June 19, 2018

Stats SA's sums don't add up. Read parly briefs

Notes from the House publishes a regular column of briefs about the things that go on in Parliament that you wouldn’t normally see. This is not fake news – though you may wonder if all of it can possibly be true.

Stats SA gets sums wrong on budget

Stats SA may not be able to pay salaries as a result of budget shortfalls, the Portfolio Committees on Public Service and Administration as well as Planning, Monitoring and Evaluation have reported to the House.

The latest Committee report shows that Stats SA met 87% of its targets scheduled for the third quarter. What is worrying the Committee though is not whether it is able to deliver accurate statistics. It’s more to do with Stats SA losing count of its own sums, with a projection of an overspend of R102.412 million in the 2017/18 financial year, mainly on compensation of employees and operational costs.

Or maybe Stats SA can still count, but it’s the cut in its budget by R141 million in the 2017/18 financial year that leaves the stats wizards scratching their heads to work out how it can still possibly add up.

Perhaps the vacancy rate of 13.7% which amounts to 350 funded posts caused by the budget shortfall has left the financial wiz’s unable to get their sums right?

Parliamentary VIPs secret police

Jacob Zuma’s legacy includes a 6,600-strong private army that cost R2.6-billion a year and is accountable to no one‚ according to new research reported in a report by Gareth van Onselen of the South African Institute of Race Relations.

He found spending on VIP protection “exploded” during Zuma’s presidency. In nine years under his predecessor‚ Thabo Mbeki‚ it cost R4.3-billion. Over the next decade‚ that rose to R18.2-billion.

“If Cyril Ramaphosa is elected president in 2019‚ just the first two years of his new administration ... will cost R5.8-billion in VIP protection‚” Van Onselen says in the report.

While the budget for VIP protection remain “shrouded in bureaucratic obfuscation”, and the figures are somewhat dated, 88 protectors were assigned to protect the President. Taking the average number of citizens served by each police officer, this means that the president’s level of protection is more than 30‚000 times that provided to the average citizen.

The logic behind Mohlaloga’s removal

By now it is public knowledge that Communications Authority of South Africa (ICASA) Council member, Manyaba Rubben Mohlaloga, has been removed from his post due to his conviction on charges of fraud and money laundering.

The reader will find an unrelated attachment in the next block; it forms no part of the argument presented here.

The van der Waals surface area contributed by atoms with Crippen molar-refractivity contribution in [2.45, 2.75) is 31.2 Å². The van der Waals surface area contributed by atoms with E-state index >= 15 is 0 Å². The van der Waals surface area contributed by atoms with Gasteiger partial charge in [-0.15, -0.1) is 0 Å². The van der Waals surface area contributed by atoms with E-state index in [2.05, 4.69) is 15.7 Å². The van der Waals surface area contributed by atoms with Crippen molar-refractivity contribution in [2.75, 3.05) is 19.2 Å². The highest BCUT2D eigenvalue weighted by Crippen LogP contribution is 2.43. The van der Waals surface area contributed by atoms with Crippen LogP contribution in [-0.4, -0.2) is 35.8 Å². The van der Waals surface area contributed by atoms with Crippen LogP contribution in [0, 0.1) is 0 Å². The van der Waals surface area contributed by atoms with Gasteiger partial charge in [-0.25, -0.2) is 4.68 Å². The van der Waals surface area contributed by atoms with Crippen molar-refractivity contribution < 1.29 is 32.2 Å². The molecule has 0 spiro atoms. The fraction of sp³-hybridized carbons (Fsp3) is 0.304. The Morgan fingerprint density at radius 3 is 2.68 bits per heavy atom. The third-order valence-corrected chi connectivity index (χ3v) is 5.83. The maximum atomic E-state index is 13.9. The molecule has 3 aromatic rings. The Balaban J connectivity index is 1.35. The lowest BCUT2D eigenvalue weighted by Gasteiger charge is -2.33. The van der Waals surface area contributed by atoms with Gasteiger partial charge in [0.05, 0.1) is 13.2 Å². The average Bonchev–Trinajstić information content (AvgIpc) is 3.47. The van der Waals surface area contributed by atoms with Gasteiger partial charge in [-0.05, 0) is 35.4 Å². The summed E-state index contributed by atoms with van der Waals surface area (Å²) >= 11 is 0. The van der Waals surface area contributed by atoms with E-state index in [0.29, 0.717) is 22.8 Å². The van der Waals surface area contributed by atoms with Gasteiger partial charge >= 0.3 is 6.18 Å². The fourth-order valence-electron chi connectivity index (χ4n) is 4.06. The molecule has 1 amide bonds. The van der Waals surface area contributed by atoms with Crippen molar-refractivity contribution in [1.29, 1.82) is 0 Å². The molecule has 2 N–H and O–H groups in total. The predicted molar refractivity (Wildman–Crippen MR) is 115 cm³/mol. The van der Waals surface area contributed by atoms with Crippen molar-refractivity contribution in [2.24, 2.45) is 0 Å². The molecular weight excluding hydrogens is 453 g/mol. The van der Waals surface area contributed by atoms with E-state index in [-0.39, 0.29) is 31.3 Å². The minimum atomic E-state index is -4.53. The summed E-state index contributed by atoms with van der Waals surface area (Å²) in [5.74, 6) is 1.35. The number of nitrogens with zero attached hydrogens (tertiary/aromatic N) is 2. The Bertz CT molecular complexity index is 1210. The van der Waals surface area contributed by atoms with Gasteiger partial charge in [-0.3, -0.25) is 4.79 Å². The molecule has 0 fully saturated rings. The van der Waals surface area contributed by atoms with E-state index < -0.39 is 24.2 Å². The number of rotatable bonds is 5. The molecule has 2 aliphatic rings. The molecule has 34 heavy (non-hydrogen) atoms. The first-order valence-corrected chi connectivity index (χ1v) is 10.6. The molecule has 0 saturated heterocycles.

The Portfolio Committee on Communications considered the request from the Minister of Communications for the removal of the councillor in terms of section 8 of the Independent Communications Authority of South Africa Act (Act No. 13 of 2000) (“ICASA Act”), which lists fraud as a reason for disqualification.

The Committee considered representations received from Mohlaloga. While it did not dispute the guilty verdict, it did think that representations could be considered as to the nature of the fraud, the amount of money involved, the person or entity who suffered the loss and whether collectively these issues created a lack of trust in Mohlaloga. Thankfully, the Commttee agreed that the fraud conviction was extremely serious, involved a substantial amount of public money that was meant to be used for the benefit of emerging black farmers (this at a time when Mohlaloga was Chairperson of the Portfolio Committee on Agriculture), which it said raised serious concerns over conflict of interest and whether the transaction was fraudulent or not.

Under these circumstances the Committee agreed “that there is a reasonable apprehension that Mr Mohlaloga cannot continue in a position of trust and authority” and he was removed.

One wonders under what circumstances the Committee could have reached a different decision. If he had stolen less money, or money intended for a different purpose, could he have been retained in what is referred to as a position of trust?

Last modified on Thursday, 19 April 2018 16:37

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Notes from the House is an independent weekly email newsletter that tracks and monitors Parliament in its role of holding government to account and passing legislation to improve people’s lives. It aims to bring you the news from Parliament that you don’t get elsewhere. Published by Moira Levy with the support of the Claude Leon Foundation.

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